Set deep in the Amazon, this cooperative game requires players to work together to try to survive the horrors that await them.
Games only take around 30 minutes, and since there is minimal setup, this game is great for players who are in a hurry.
The cards in the game represent everything from catastrophes to necessary supplies, making each draw of a card exciting and a little scary.
Players have to endure horrible weather and survive vicious beasts if they are going to be able to make it out of the Amazon alive.
As players try to investigate the possibility that something is lurking in the Amazon, they have to make sure to stay aware enough to survive.
This classic game requires players to be very dexterous and to try to remove body parts from a patient without accidentally setting off the buzzer.
During the game, players draw cards that tell them what body parts need to be removed, and then they have to use tweezers attached by wire to do so.
If a player accidentally touches the metal edge of the hole where the body part is, then the buzzer will locate.
By successfully removing body parts, players can earn money in an effort to have the most at the end of the game and to win.
There are many different versions of this game, inspiring countless generations to try their hand at amateur surgery.
All organ cards are dealt out to the players and placed face up in front of them.
Using different ailments and maladies, players try to remove their opponents’ organs.
Nothing is as easy at it seems, as players can use vaccines and have surgery to improve the health of their organs and prevent them from being removed.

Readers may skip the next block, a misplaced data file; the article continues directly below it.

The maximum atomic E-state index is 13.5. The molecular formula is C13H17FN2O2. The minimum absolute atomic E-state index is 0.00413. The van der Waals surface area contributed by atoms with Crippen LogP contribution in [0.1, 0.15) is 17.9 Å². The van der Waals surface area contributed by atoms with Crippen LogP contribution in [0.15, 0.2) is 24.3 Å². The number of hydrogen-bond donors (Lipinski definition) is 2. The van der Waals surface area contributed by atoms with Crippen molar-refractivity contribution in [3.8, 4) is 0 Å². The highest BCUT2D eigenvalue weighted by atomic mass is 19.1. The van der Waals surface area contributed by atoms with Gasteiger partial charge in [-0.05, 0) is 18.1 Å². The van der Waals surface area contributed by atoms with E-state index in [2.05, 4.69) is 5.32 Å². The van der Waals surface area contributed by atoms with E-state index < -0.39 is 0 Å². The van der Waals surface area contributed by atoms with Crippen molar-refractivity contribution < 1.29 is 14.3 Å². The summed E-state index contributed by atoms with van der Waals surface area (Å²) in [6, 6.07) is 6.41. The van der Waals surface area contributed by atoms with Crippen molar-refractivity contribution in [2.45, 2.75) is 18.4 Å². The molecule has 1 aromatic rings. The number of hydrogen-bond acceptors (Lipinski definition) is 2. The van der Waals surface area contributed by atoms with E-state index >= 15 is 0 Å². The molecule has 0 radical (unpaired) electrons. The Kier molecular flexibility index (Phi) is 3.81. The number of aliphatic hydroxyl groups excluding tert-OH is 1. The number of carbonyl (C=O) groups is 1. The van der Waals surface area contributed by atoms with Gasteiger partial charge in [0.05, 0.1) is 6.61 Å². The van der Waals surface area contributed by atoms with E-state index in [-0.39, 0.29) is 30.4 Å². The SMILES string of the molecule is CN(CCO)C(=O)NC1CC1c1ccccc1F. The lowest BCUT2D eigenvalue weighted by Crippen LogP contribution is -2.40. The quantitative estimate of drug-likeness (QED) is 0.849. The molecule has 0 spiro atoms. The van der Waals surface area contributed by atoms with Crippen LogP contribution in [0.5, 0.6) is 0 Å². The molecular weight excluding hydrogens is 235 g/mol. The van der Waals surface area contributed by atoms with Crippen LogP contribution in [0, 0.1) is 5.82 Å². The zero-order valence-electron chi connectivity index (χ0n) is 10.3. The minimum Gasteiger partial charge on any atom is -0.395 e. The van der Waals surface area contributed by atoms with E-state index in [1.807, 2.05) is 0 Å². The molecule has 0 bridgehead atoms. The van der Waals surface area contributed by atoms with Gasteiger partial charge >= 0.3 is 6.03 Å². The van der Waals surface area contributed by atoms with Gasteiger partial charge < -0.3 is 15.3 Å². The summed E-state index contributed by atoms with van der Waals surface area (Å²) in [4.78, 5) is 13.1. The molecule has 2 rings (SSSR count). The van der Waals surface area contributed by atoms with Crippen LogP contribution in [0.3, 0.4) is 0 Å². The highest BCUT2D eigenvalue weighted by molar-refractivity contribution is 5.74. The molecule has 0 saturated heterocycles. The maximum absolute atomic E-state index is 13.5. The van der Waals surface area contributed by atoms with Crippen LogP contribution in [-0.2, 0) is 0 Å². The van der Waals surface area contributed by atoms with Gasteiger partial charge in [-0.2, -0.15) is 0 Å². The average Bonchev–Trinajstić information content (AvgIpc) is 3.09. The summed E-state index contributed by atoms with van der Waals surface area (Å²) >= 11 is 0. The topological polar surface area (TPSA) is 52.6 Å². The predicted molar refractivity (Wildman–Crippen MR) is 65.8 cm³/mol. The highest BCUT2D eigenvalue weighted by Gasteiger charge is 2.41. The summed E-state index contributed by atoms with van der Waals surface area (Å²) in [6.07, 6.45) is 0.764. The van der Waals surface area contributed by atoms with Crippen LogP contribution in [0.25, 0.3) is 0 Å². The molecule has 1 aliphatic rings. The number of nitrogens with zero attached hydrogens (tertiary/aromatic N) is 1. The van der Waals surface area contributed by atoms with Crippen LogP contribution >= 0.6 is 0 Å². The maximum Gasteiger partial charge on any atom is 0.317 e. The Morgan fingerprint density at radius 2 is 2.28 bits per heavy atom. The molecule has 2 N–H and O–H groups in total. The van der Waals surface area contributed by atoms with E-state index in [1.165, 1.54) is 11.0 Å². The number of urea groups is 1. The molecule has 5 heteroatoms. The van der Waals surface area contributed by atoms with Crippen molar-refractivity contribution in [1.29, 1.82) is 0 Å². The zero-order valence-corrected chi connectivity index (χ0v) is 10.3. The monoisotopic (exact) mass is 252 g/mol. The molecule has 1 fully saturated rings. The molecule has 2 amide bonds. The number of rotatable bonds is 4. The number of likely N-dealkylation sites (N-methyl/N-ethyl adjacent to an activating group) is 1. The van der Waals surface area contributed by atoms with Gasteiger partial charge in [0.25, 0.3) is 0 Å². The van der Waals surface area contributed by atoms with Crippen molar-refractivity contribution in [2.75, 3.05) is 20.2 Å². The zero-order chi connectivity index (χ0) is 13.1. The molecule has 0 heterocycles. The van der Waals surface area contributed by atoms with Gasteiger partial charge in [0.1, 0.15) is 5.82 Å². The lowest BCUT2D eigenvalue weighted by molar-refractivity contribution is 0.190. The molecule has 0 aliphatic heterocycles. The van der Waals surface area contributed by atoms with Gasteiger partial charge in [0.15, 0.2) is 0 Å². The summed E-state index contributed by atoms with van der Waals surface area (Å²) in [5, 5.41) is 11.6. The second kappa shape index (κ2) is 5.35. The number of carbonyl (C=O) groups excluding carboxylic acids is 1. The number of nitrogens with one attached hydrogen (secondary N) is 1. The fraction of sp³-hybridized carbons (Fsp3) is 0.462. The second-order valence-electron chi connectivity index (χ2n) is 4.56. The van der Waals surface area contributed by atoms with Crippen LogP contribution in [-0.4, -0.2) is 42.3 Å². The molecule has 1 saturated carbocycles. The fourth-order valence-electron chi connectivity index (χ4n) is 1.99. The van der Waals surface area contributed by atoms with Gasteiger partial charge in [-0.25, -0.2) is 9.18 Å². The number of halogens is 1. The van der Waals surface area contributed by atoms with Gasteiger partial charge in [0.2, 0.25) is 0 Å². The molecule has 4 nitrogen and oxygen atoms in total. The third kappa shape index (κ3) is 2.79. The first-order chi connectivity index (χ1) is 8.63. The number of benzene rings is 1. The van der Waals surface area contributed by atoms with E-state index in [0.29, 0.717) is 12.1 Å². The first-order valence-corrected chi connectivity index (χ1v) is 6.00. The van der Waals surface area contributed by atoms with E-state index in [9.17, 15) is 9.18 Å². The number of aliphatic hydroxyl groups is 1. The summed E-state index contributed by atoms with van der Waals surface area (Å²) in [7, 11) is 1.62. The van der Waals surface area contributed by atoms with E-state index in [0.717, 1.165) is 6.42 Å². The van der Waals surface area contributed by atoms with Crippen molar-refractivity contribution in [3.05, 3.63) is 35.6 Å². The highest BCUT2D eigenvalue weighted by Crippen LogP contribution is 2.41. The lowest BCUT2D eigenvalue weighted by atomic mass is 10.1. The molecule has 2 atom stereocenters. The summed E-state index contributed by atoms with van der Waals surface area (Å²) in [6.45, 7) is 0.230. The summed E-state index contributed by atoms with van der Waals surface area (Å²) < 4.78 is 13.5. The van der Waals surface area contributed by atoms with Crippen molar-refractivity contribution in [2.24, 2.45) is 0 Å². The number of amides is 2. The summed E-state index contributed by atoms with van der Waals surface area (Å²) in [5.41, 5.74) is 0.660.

As ailments can only be played on organs that make sense, players have to have a strategy for how they will attack their opponents and remove their organs.
While there is an educational component to the game, some of the cards are a little silly.
The player who has any organs still remaining at the end of the game is the winner.
On the Underground
Players compete to try to build the best underground lines.
The goal is to have the most points at the end of the game, and players can do this by connecting their lines to different areas on the board and by having passengers use their lines for travel.
Every player will control between two and four different lines and have to balance their time and resources on their turn to improve their lines.
During their turn, after they work on their lines, players must then move passengers along the lines.
When the game is out of destination cards, then there is no longer a passenger marker on the game, and players have to focus on only building their track to get the most points.
One Night Revolution
This fast game requires 3 to 10 players and provides each player with their own secret identity.
The structure of this game is very easy to understand and allows for players to quickly learn the rules and start playing.
Every player has their own role in the game and has to find others who are on their team to try to gather information, switch roles, and even help their teammates uncover who is an informant.
Because the game is so short, players have to work quickly if they are going to be able to win, as the game is over once the day is complete.
Over the Line
This charades and Pictionary combination is great for an adult party, as the themes are not appropriate for younger players.
Each player has a turn to choose a card and act or draw what is on it in an effort to get the other players to guess.
There are 350 cards included in the game, which means that the game can last indefinitely into the night as players cycle through the cards.
The 90-second time keeps all players honest and prevents any one person from stealing the show.
Since players get to participate in every round, no matter if they are acting or guessing, this game doesn’t have uncomfortable lulls that are boring.
In this memory game players re-enact “Ali Baba and the 40 Thieves,” but push their luck so see how much treasure they can accumulate without getting stuck in a cave and losing everything.
Each player acts as either Ali Baba or a thief, and rotates what role they play throughout the game.
Thieves must repeat a growing list of objects without making a mistake.
Ali Baba has to stop the thieves when the list is long enough for them to be happy with the amount of treasure that they get, but before the thieves make a mistake.
Players must try to work together to remember the items on the cards and to repeat them in order.